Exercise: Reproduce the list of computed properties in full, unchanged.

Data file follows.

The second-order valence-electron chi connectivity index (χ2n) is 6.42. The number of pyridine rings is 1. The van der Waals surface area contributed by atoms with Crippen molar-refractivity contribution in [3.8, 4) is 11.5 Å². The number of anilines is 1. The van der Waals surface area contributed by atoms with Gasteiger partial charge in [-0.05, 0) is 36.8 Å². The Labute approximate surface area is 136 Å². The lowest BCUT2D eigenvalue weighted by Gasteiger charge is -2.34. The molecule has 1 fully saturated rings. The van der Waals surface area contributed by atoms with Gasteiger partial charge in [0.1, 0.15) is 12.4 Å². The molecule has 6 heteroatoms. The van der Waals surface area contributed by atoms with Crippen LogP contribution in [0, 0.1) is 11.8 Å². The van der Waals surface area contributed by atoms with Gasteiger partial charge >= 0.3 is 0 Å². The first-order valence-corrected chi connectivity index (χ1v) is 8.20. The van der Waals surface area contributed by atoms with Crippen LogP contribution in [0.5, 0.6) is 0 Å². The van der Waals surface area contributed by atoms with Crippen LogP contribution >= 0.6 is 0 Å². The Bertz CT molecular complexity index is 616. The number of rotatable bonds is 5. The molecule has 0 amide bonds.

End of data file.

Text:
The second-order valence-electron chi connectivity index (χ2n) is 6.42. The number of pyridine rings is 1. The van der Waals surface area contributed by atoms with Crippen molar-refractivity contribution in [3.8, 4) is 11.5 Å². The number of anilines is 1. The van der Waals surface area contributed by atoms with Gasteiger partial charge in [-0.05, 0) is 36.8 Å². The Labute approximate surface area is 136 Å². The lowest BCUT2D eigenvalue weighted by Gasteiger charge is -2.34. The molecule has 1 fully saturated rings. The van der Waals surface area contributed by atoms with Gasteiger partial charge in [0.1, 0.15) is 12.4 Å². The molecule has 6 heteroatoms. The van der Waals surface area contributed by atoms with Crippen LogP contribution in [0, 0.1) is 11.8 Å². The van der Waals surface area contributed by atoms with Gasteiger partial charge >= 0.3 is 0 Å². The first-order valence-corrected chi connectivity index (χ1v) is 8.20. The van der Waals surface area contributed by atoms with Crippen LogP contribution in [0.5, 0.6) is 0 Å². The van der Waals surface area contributed by atoms with Crippen LogP contribution >= 0.6 is 0 Å². The Bertz CT molecular complexity index is 616. The number of rotatable bonds is 5. The molecule has 0 amide bonds.